Wednesday, July 24, 2019

There's going to be a wedding

Heading out this afternoon for Portland to Morgan and Kim's wedding.

Trite, but, our babies sure grow up fast!

Sister is staying at our house.

Hopefully I will have pictures later.

Saturday, July 20, 2019

Found pictures

Going through a box of papers and pictures I came across these two pictures.  Both taken in Afghanistan around the same time as my picture in a blog post the other day

My brother Dale in Afghan clothes

My sister Carol on a camel- before falling off and getting kicked in the head!

Friday, July 19, 2019

Hot weather

It's really hot this week and that is the big topic of discussion in the stores and with friends and on the news. 

I think I like cold better.  Or at least cooler than now.  When I was a kid I lived for this kind of weather so I could swim.  I spent hours and hours at the pool all summer long.  It was a place to meet and hang out with friends.  It was a place to be that was not at home.  And I loved to swim!

It's funny that I almost never swim any more.   I know that it's a hassle, but probably not any more than when I was a kid.   I guess one difference now is that I hate squeezing myself into a bathing suit and then when I'm finished, pealing a wet bathing suit off.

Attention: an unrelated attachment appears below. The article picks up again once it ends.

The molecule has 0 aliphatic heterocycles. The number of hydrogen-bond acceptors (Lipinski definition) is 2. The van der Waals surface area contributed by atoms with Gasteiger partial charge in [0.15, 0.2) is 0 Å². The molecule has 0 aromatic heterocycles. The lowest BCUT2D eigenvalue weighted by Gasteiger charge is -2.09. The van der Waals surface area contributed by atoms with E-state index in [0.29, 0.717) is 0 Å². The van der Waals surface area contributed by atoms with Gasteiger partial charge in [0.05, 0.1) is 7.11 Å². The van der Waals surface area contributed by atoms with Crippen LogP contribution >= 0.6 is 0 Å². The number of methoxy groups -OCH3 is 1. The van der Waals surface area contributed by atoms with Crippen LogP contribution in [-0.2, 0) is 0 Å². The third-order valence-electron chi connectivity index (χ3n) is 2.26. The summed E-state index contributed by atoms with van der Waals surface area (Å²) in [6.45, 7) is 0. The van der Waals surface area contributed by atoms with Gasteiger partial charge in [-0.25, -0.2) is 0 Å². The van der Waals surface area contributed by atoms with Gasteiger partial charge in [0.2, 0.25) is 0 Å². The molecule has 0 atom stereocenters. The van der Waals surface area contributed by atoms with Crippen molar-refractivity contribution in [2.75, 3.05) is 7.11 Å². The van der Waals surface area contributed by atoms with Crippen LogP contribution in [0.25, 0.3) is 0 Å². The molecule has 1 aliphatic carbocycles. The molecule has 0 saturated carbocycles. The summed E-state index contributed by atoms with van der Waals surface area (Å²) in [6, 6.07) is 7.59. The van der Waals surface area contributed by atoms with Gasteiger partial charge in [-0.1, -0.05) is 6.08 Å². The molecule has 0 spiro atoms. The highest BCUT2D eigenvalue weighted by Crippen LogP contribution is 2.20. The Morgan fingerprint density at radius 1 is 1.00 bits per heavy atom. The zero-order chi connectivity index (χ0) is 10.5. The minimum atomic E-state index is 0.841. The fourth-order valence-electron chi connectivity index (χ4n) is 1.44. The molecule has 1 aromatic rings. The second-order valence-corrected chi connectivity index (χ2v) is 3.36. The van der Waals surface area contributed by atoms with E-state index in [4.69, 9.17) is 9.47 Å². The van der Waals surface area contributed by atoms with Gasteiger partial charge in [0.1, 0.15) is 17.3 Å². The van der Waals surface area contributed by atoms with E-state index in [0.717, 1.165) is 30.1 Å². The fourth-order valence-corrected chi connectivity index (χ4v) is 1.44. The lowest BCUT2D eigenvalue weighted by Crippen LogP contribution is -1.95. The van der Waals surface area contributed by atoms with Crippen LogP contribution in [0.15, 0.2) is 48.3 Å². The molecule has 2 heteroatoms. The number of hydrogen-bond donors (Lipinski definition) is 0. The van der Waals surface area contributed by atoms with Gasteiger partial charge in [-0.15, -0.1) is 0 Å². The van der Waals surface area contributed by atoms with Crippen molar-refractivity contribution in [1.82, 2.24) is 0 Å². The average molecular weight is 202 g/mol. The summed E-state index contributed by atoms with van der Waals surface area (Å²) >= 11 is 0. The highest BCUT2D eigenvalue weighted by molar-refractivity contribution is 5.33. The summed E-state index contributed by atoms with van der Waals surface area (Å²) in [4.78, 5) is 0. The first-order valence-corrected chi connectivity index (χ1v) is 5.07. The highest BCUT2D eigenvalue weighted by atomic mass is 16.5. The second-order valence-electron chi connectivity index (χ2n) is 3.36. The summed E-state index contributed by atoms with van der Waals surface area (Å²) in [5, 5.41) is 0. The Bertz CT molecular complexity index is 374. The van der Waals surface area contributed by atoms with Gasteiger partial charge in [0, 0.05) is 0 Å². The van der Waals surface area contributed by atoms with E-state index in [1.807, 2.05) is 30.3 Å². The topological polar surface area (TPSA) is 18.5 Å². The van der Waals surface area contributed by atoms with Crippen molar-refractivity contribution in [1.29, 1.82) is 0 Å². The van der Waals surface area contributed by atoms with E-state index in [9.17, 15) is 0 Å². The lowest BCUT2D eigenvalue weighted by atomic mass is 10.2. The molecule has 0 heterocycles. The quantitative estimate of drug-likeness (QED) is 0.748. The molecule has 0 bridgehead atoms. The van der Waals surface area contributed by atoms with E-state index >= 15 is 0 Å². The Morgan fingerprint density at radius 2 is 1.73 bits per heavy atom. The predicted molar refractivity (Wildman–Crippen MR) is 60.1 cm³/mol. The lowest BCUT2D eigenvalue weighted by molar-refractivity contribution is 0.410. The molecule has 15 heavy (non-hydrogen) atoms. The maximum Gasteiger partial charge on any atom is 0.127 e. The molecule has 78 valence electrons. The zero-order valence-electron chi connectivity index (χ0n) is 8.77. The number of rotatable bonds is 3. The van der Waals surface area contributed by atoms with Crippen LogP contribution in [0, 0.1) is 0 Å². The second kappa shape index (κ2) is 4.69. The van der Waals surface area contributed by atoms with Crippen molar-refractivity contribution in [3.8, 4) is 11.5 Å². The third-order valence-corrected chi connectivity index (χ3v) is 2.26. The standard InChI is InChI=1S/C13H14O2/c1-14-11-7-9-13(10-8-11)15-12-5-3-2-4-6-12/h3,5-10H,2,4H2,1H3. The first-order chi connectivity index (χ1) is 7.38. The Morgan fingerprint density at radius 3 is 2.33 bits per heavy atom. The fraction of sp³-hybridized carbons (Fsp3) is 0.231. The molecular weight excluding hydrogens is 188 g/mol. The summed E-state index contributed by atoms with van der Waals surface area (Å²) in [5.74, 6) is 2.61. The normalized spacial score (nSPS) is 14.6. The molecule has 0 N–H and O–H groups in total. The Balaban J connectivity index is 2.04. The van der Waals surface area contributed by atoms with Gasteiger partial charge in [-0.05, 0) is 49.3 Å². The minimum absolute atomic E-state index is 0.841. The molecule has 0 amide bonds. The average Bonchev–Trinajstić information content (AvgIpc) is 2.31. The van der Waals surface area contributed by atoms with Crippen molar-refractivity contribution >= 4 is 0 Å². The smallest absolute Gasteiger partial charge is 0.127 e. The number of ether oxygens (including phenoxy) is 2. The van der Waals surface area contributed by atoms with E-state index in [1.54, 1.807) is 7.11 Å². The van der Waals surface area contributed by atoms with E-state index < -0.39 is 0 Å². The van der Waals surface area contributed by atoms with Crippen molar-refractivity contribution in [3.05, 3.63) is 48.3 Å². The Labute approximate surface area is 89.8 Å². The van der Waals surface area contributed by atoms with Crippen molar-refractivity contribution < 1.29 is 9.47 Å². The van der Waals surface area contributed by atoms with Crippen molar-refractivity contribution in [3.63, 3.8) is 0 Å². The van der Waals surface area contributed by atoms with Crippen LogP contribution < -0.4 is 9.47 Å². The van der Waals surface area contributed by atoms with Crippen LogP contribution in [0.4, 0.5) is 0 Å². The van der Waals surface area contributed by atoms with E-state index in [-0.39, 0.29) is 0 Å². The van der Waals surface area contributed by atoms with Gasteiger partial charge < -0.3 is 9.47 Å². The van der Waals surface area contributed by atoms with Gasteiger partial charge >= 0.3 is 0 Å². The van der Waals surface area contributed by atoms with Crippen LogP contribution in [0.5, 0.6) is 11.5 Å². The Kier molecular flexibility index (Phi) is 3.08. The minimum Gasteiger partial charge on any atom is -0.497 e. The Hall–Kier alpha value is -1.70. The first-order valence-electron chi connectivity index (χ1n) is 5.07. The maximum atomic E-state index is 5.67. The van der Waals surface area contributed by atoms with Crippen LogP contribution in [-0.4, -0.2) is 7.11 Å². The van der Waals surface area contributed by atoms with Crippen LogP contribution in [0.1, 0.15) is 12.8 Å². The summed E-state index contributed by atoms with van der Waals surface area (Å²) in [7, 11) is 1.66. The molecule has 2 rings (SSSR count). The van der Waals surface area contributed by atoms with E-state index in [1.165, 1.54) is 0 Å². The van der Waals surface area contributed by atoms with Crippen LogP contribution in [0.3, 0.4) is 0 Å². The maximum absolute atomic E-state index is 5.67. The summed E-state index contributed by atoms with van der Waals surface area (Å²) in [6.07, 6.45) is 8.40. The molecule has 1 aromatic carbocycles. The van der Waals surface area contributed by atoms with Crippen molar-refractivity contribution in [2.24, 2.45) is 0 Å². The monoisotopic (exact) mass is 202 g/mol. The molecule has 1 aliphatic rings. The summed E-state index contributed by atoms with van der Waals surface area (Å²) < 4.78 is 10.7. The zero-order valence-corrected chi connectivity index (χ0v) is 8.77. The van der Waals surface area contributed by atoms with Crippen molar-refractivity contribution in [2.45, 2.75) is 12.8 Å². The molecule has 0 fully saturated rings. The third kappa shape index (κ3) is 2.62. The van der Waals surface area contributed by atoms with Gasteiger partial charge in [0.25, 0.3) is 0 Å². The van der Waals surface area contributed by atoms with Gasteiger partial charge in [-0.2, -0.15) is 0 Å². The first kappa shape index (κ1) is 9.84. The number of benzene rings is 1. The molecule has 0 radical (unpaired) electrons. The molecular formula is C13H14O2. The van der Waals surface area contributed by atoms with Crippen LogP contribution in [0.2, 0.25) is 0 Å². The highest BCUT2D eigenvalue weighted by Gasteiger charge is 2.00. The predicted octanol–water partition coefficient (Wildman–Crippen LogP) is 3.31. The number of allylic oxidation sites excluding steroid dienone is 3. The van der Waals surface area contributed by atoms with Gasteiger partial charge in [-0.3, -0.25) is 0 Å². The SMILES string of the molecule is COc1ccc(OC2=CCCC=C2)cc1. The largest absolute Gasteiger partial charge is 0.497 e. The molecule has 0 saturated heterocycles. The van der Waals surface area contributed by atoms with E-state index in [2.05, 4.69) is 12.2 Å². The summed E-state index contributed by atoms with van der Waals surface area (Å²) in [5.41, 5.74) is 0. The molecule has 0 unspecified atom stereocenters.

Bigger bodies are more awkward getting in and out of swim suits and the pool too.  Older bodies don't move with the agility that was once there.  I used to be self conscious, but not too much.   Now I know what I look like and it's not all that beautiful.

Yeah, "love your body" " Think of how well your body has served you"   Blah blah blah.   

Well, thank goodness for ceiling fans and air conditioning!

Before the storm!

After the storm!

Monday, July 15, 2019

The moon

I believe that we have been fascinated by the moon ever since it occurred on the first person/ being to look up into the night sky.

The 50th anniversary of the first moon walk is rapidly approaching.  There's been a lot about it on the TV.  Watching some of the footage and the still photos taken on the moon and on earth I am so impressed.  We had a black and white TV and I have honestly never seen the pictures I have seen this week.  It is so much more real when you see it in color than it was watching it on a small black and white TV,